In Spring 2006, hundreds of thousands of immigrants’ rights activists marched in cities across the United States to protest Congressional legislation intended to increase the criminalization and deportation of “undocumented” immigrants. The protests began in March of that year and lasted until May, and focused the mainstream media’s attention on immigrant rights.
On Monday, April 10, 2006, the largest number of people gathered in over 100 cities in the United States to protest the proposed anti-immigrant legislation. Ultimately, the bill that sparked the protests that year passed in the House but failed in the Senate.
Hundreds of newspapers covered the protests. Here are excerpts from the Democracy Now! April 11, 2006 report, followed by a video of the full broadcast:
Across the United States, hundreds of thousands of undocumented workers, legal immigrants, labor unions, immigrant rights advocates and their supporters demonstrated in what was billed as the National Day of Action for Immigrant Justice.
In New York, over 100,000 demonstrators converged in lower Manhattan for a rally near City Hall. In Atlanta, as many as 80,000 people flooded the streets. In Phoenix, an estimated 100,000 rallied at the Arizona Capitol. 50,000 marched in Houston. 25,000 in Madison, Wisconsin. 10,000 in Boston. 8,000 in Omaha, Nebraska. In Fresno, California 10,000 people turned out in what a police spokesman called “by far the largest event we have ever had in the city.” Even in the tiny farming town of Garden City, Kansas, 3,000 people took to the streets–more than 10 percent of the local population.
The rallies Monday followed a day of demonstrations in San Diego, Miami, Birmingham, Alabama, Utah, Idaho and Iowa. A Sunday rally in Dallas drew half a million people, the largest protest in the city’s history.
Many are likening the extraordinary national mobilization to a second civil rights movement.
One of the largest protests on Monday took place in Washington DC. Hundreds of thousands streamed past the White House to a rally on the National Mall. The demonstration took place just yards from the Capitol, where Senators last week failed to reach agreement on wide-ranging immigration reform that would allow the 11 million undocumented immigrants living in this country a chance to work here legally and eventually become U.S. citizens. The Senate will resume the debate on the issue in two weeks” time, after the spring recess. The House passed its own bill in December that has been described as the most repressive immigration bill in 70 years. HR 4437 would, among other things, turn every undocumented immigrant into a felon and make it a crime to offer help to undocumented immigrants.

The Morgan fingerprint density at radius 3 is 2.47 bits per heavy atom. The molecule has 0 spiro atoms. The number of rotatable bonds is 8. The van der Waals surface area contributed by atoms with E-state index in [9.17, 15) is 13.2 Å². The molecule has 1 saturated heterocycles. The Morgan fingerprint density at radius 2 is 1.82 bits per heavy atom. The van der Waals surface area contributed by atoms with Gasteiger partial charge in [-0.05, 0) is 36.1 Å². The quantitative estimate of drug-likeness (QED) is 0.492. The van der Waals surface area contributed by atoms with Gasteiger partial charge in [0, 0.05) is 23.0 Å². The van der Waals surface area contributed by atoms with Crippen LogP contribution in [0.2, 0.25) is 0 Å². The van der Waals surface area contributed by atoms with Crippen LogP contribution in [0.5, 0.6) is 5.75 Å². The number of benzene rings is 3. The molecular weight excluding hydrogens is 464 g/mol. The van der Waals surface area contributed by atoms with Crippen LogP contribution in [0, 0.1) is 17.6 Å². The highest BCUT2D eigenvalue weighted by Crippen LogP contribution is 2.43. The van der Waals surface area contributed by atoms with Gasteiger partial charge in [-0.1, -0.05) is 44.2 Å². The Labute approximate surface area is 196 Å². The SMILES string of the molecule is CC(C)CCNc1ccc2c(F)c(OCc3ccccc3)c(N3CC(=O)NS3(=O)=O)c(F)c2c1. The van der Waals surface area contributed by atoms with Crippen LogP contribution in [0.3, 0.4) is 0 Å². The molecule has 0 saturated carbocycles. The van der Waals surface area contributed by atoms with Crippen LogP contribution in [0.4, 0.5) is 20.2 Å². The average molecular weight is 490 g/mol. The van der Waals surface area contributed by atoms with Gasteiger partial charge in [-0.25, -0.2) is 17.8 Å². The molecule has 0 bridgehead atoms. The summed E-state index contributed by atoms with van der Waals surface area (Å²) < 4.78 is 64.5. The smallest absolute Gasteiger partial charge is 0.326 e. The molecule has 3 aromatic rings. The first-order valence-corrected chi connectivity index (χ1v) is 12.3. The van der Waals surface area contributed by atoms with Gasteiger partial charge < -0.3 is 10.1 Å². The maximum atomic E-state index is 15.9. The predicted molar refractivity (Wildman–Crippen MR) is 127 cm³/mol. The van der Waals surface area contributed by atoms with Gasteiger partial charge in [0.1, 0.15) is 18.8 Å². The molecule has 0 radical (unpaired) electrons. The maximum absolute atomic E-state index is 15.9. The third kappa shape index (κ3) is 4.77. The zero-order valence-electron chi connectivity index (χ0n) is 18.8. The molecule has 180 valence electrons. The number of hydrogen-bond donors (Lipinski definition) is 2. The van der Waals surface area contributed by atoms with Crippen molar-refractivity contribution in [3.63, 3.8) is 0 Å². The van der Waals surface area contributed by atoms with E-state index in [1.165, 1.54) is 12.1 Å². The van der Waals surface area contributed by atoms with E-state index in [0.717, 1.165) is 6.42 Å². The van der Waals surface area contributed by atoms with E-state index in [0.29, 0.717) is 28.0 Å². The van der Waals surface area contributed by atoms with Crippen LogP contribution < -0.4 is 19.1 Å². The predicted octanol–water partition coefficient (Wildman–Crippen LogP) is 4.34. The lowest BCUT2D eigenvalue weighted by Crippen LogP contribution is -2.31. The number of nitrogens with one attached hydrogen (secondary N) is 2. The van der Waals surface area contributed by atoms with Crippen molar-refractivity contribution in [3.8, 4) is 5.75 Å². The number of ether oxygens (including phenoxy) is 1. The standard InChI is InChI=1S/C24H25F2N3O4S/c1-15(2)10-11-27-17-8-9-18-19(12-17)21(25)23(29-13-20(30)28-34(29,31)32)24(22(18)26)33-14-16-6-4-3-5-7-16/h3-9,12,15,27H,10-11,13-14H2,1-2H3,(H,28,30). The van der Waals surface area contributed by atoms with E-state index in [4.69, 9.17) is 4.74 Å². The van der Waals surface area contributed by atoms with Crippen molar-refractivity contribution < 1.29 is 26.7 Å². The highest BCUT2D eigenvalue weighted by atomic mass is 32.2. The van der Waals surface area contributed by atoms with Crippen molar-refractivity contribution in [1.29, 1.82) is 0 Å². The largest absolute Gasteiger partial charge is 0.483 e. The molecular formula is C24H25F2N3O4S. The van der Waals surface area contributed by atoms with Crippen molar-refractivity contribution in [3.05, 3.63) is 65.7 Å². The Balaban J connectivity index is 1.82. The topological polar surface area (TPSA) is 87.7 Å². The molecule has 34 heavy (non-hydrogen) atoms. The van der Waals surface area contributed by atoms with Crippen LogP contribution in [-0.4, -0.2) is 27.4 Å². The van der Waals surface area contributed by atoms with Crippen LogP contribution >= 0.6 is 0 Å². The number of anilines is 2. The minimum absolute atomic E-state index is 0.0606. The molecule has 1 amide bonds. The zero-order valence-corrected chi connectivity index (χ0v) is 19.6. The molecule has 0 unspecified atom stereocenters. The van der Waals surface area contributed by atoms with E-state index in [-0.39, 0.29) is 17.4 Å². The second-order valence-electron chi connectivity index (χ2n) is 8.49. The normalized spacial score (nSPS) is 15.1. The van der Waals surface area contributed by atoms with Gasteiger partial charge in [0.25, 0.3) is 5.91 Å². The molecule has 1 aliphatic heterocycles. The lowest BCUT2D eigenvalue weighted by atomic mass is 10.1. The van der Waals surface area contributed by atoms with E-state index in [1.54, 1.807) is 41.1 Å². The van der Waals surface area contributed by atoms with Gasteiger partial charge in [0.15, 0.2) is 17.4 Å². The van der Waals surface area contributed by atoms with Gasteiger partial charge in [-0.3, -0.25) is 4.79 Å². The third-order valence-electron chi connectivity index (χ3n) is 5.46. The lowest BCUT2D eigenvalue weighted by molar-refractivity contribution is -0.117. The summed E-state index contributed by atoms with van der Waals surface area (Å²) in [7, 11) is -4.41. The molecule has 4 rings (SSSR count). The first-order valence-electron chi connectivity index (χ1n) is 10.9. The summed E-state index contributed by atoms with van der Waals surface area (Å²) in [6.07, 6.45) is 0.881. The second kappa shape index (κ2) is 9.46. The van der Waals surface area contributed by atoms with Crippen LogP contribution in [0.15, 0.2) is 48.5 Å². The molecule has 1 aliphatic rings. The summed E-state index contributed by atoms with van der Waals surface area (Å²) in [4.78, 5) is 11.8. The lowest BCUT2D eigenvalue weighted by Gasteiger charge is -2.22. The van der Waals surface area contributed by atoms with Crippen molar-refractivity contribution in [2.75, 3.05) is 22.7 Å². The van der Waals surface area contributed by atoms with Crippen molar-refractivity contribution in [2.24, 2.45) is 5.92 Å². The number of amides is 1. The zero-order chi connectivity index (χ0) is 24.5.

Meanwhile, in New York City over 100,000 took to the streets. Thousands converged on City Hall Park for a massive rally. Among those who addressed the crowd was Roger Toussaint, president of the Transport Workers Union:
Everyone here should think long and hard about what is happening in America today. We have a government that creates immigrants by the millions and then mistreats them. I say the U.S. creates immigrants the old-fashioned way. If you have tyranny and oppression and famine and poverty around the world, you are going to have immigrants coming to the U.S. No wall is going to stop them. No fence with barbed wire on the Mexican border or no frozen moat on the Canadian border is going to stop them. It will just make it easier to arrest and brutalize them. We don’t need a wall. We need a new foreign policy, so people can make a decent living and live in peace in their home countries.
Full broadcast below: Immigrant Rights Protests Rock the Country: Up to 2 Million Take to the Streets in the Largest Wave of Demonstrations in U.S. History | Democracy Now! | April 11, 2006
Two other significant days over the course of the Spring protests were March 25 and May 1. On March 25, the largest single-city protest occurred in Los Angeles with estimated 500,000-1.5 million people. May 1 was the “Day Without Immigrants” or the “Great American Boycott.” On that day in May, pro-immigrant activist groups organized people to skip school, work, and not purchase goods from American companies in order to show non-immigrants the presence and power of immigrants living in the United States.
Find lessons and other resources below to teach outside the textbook about immigration.